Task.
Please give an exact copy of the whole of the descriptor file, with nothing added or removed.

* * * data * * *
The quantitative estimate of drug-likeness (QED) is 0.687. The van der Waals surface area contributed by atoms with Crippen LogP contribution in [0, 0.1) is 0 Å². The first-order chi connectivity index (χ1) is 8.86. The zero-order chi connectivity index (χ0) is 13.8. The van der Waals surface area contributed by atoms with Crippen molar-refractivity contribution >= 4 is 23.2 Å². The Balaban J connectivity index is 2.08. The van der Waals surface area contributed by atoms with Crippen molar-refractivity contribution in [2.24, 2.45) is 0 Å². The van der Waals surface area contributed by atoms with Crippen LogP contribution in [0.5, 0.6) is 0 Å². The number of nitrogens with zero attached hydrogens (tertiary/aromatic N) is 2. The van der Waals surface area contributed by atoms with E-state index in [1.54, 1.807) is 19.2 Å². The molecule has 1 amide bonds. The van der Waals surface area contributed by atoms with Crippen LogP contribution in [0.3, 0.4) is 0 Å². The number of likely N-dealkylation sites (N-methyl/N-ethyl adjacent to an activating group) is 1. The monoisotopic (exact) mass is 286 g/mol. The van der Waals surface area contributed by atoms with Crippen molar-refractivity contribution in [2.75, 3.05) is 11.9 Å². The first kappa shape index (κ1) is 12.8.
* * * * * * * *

The quantitative estimate of drug-likeness (QED) is 0.687. The van der Waals surface area contributed by atoms with Crippen LogP contribution in [0, 0.1) is 0 Å². The first-order chi connectivity index (χ1) is 8.86. The zero-order chi connectivity index (χ0) is 13.8. The van der Waals surface area contributed by atoms with Crippen molar-refractivity contribution >= 4 is 23.2 Å². The Balaban J connectivity index is 2.08. The van der Waals surface area contributed by atoms with Crippen molar-refractivity contribution in [2.24, 2.45) is 0 Å². The van der Waals surface area contributed by atoms with Crippen LogP contribution in [0.5, 0.6) is 0 Å². The number of nitrogens with zero attached hydrogens (tertiary/aromatic N) is 2. The van der Waals surface area contributed by atoms with E-state index in [1.54, 1.807) is 19.2 Å². The molecule has 1 amide bonds. The van der Waals surface area contributed by atoms with Crippen LogP contribution in [0.3, 0.4) is 0 Å². The number of likely N-dealkylation sites (N-methyl/N-ethyl adjacent to an activating group) is 1. The monoisotopic (exact) mass is 286 g/mol. The van der Waals surface area contributed by atoms with Crippen molar-refractivity contribution in [2.75, 3.05) is 11.9 Å². The first kappa shape index (κ1) is 12.8.